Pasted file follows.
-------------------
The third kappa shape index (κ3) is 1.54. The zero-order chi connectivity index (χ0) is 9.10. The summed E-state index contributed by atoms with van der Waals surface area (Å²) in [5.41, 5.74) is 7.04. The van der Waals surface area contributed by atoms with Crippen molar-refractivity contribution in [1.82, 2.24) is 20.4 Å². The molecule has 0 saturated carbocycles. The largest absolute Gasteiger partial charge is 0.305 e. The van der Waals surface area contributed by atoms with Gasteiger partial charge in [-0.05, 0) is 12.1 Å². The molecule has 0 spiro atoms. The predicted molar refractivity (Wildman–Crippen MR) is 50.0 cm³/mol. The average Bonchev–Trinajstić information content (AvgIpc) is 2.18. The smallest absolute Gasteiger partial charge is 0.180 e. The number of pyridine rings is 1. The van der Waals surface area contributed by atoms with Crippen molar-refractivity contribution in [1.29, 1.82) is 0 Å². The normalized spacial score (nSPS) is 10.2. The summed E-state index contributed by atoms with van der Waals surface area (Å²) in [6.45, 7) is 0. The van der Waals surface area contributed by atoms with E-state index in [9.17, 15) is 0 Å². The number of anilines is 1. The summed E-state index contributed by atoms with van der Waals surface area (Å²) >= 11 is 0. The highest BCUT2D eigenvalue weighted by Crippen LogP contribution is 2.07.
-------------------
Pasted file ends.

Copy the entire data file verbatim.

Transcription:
The third kappa shape index (κ3) is 1.54. The zero-order chi connectivity index (χ0) is 9.10. The summed E-state index contributed by atoms with van der Waals surface area (Å²) in [5.41, 5.74) is 7.04. The van der Waals surface area contributed by atoms with Crippen molar-refractivity contribution in [1.82, 2.24) is 20.4 Å². The molecule has 0 saturated carbocycles. The largest absolute Gasteiger partial charge is 0.305 e. The van der Waals surface area contributed by atoms with Gasteiger partial charge in [-0.05, 0) is 12.1 Å². The molecule has 0 spiro atoms. The predicted molar refractivity (Wildman–Crippen MR) is 50.0 cm³/mol. The average Bonchev–Trinajstić information content (AvgIpc) is 2.18. The smallest absolute Gasteiger partial charge is 0.180 e. The number of pyridine rings is 1. The van der Waals surface area contributed by atoms with Crippen molar-refractivity contribution in [1.29, 1.82) is 0 Å². The normalized spacial score (nSPS) is 10.2. The summed E-state index contributed by atoms with van der Waals surface area (Å²) in [6.45, 7) is 0. The van der Waals surface area contributed by atoms with E-state index in [9.17, 15) is 0 Å². The number of anilines is 1. The summed E-state index contributed by atoms with van der Waals surface area (Å²) >= 11 is 0. The highest BCUT2D eigenvalue weighted by Crippen LogP contribution is 2.07.